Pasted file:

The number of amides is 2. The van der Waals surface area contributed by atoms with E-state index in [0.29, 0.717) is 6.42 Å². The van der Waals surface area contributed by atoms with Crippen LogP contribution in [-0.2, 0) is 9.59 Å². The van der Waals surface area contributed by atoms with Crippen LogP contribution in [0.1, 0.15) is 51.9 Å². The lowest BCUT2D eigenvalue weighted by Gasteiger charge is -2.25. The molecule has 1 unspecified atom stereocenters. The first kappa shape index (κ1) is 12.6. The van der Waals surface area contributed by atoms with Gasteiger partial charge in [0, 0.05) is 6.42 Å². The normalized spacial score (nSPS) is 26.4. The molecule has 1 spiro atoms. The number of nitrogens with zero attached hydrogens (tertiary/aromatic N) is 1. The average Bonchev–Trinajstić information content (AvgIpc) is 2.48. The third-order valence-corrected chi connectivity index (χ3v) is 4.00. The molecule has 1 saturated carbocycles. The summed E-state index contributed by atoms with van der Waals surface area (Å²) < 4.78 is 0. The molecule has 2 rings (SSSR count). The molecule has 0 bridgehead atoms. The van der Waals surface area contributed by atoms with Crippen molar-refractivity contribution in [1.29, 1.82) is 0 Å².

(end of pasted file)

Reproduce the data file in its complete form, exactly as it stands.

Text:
The number of amides is 2. The van der Waals surface area contributed by atoms with E-state index in [0.29, 0.717) is 6.42 Å². The van der Waals surface area contributed by atoms with Crippen LogP contribution in [-0.2, 0) is 9.59 Å². The van der Waals surface area contributed by atoms with Crippen LogP contribution in [0.1, 0.15) is 51.9 Å². The lowest BCUT2D eigenvalue weighted by Gasteiger charge is -2.25. The molecule has 1 unspecified atom stereocenters. The first kappa shape index (κ1) is 12.6. The van der Waals surface area contributed by atoms with Gasteiger partial charge in [0, 0.05) is 6.42 Å². The normalized spacial score (nSPS) is 26.4. The molecule has 1 spiro atoms. The number of nitrogens with zero attached hydrogens (tertiary/aromatic N) is 1. The average Bonchev–Trinajstić information content (AvgIpc) is 2.48. The third-order valence-corrected chi connectivity index (χ3v) is 4.00. The molecule has 1 saturated carbocycles. The summed E-state index contributed by atoms with van der Waals surface area (Å²) < 4.78 is 0. The molecule has 2 rings (SSSR count). The molecule has 0 bridgehead atoms. The van der Waals surface area contributed by atoms with Crippen molar-refractivity contribution in [1.29, 1.82) is 0 Å².